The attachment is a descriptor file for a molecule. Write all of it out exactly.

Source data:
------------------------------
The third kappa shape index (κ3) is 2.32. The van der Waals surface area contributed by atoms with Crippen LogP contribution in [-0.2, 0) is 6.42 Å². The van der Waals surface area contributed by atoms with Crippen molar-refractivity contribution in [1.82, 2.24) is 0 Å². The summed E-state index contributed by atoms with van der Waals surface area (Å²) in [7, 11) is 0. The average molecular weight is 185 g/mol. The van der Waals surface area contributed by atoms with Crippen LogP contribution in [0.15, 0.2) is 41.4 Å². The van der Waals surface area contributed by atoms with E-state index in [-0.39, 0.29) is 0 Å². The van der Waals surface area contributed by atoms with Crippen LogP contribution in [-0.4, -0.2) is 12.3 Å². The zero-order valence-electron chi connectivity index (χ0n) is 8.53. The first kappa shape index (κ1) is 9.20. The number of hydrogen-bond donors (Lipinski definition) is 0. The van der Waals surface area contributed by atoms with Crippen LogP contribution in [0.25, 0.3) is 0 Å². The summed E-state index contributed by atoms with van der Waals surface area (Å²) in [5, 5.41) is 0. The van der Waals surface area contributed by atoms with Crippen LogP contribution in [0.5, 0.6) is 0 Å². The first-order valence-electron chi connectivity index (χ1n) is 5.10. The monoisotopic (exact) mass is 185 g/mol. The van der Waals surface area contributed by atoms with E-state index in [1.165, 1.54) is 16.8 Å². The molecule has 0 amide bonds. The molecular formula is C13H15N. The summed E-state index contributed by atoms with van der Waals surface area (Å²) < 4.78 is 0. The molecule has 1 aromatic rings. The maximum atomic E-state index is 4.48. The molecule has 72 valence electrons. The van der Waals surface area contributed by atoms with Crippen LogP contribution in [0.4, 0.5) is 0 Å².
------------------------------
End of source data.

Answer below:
The third kappa shape index (κ3) is 2.32. The van der Waals surface area contributed by atoms with Crippen LogP contribution in [-0.2, 0) is 6.42 Å². The van der Waals surface area contributed by atoms with Crippen molar-refractivity contribution in [1.82, 2.24) is 0 Å². The summed E-state index contributed by atoms with van der Waals surface area (Å²) in [7, 11) is 0. The average molecular weight is 185 g/mol. The van der Waals surface area contributed by atoms with Crippen LogP contribution in [0.15, 0.2) is 41.4 Å². The van der Waals surface area contributed by atoms with E-state index in [-0.39, 0.29) is 0 Å². The van der Waals surface area contributed by atoms with Crippen LogP contribution in [-0.4, -0.2) is 12.3 Å². The zero-order valence-electron chi connectivity index (χ0n) is 8.53. The first kappa shape index (κ1) is 9.20. The number of hydrogen-bond donors (Lipinski definition) is 0. The van der Waals surface area contributed by atoms with Crippen LogP contribution in [0.25, 0.3) is 0 Å². The summed E-state index contributed by atoms with van der Waals surface area (Å²) in [5, 5.41) is 0. The van der Waals surface area contributed by atoms with Crippen LogP contribution in [0.5, 0.6) is 0 Å². The first-order valence-electron chi connectivity index (χ1n) is 5.10. The monoisotopic (exact) mass is 185 g/mol. The van der Waals surface area contributed by atoms with E-state index in [1.165, 1.54) is 16.8 Å². The molecule has 0 amide bonds. The molecular formula is C13H15N. The summed E-state index contributed by atoms with van der Waals surface area (Å²) < 4.78 is 0. The molecule has 1 aromatic rings. The maximum atomic E-state index is 4.48. The molecule has 72 valence electrons. The van der Waals surface area contributed by atoms with Crippen LogP contribution in [0.4, 0.5) is 0 Å².